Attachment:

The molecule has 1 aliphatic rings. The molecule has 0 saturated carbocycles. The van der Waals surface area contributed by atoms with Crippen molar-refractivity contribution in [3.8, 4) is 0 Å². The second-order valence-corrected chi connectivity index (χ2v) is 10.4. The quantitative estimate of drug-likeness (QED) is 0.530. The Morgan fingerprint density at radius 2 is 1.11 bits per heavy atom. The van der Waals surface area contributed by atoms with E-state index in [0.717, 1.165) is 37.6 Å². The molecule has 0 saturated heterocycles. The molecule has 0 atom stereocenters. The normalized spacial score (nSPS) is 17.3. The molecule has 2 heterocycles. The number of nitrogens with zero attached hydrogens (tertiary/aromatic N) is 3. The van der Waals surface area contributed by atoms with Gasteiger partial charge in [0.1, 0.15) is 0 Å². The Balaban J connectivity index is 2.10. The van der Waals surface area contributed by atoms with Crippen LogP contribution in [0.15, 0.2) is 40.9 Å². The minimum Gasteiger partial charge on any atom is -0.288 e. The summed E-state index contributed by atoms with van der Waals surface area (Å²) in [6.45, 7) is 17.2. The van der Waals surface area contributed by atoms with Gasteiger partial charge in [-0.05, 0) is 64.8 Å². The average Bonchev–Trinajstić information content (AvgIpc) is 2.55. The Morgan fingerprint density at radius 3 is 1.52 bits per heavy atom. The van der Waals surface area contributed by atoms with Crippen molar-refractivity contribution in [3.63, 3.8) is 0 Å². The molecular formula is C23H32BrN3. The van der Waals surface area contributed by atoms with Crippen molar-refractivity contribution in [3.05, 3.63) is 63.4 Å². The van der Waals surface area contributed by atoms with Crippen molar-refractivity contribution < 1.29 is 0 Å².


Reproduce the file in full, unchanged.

The molecule has 1 aliphatic rings. The molecule has 0 saturated carbocycles. The van der Waals surface area contributed by atoms with Crippen molar-refractivity contribution in [3.8, 4) is 0 Å². The second-order valence-corrected chi connectivity index (χ2v) is 10.4. The quantitative estimate of drug-likeness (QED) is 0.530. The Morgan fingerprint density at radius 2 is 1.11 bits per heavy atom. The van der Waals surface area contributed by atoms with E-state index in [0.717, 1.165) is 37.6 Å². The molecule has 0 saturated heterocycles. The molecule has 0 atom stereocenters. The normalized spacial score (nSPS) is 17.3. The molecule has 2 heterocycles. The number of nitrogens with zero attached hydrogens (tertiary/aromatic N) is 3. The van der Waals surface area contributed by atoms with Gasteiger partial charge in [0.1, 0.15) is 0 Å². The Balaban J connectivity index is 2.10. The van der Waals surface area contributed by atoms with Crippen LogP contribution in [0.15, 0.2) is 40.9 Å². The minimum Gasteiger partial charge on any atom is -0.288 e. The summed E-state index contributed by atoms with van der Waals surface area (Å²) in [6.45, 7) is 17.2. The van der Waals surface area contributed by atoms with Gasteiger partial charge in [-0.05, 0) is 64.8 Å². The average Bonchev–Trinajstić information content (AvgIpc) is 2.55. The Morgan fingerprint density at radius 3 is 1.52 bits per heavy atom. The van der Waals surface area contributed by atoms with Crippen molar-refractivity contribution in [3.63, 3.8) is 0 Å². The molecular formula is C23H32BrN3. The van der Waals surface area contributed by atoms with Crippen molar-refractivity contribution in [3.05, 3.63) is 63.4 Å². The van der Waals surface area contributed by atoms with Crippen molar-refractivity contribution < 1.29 is 0 Å².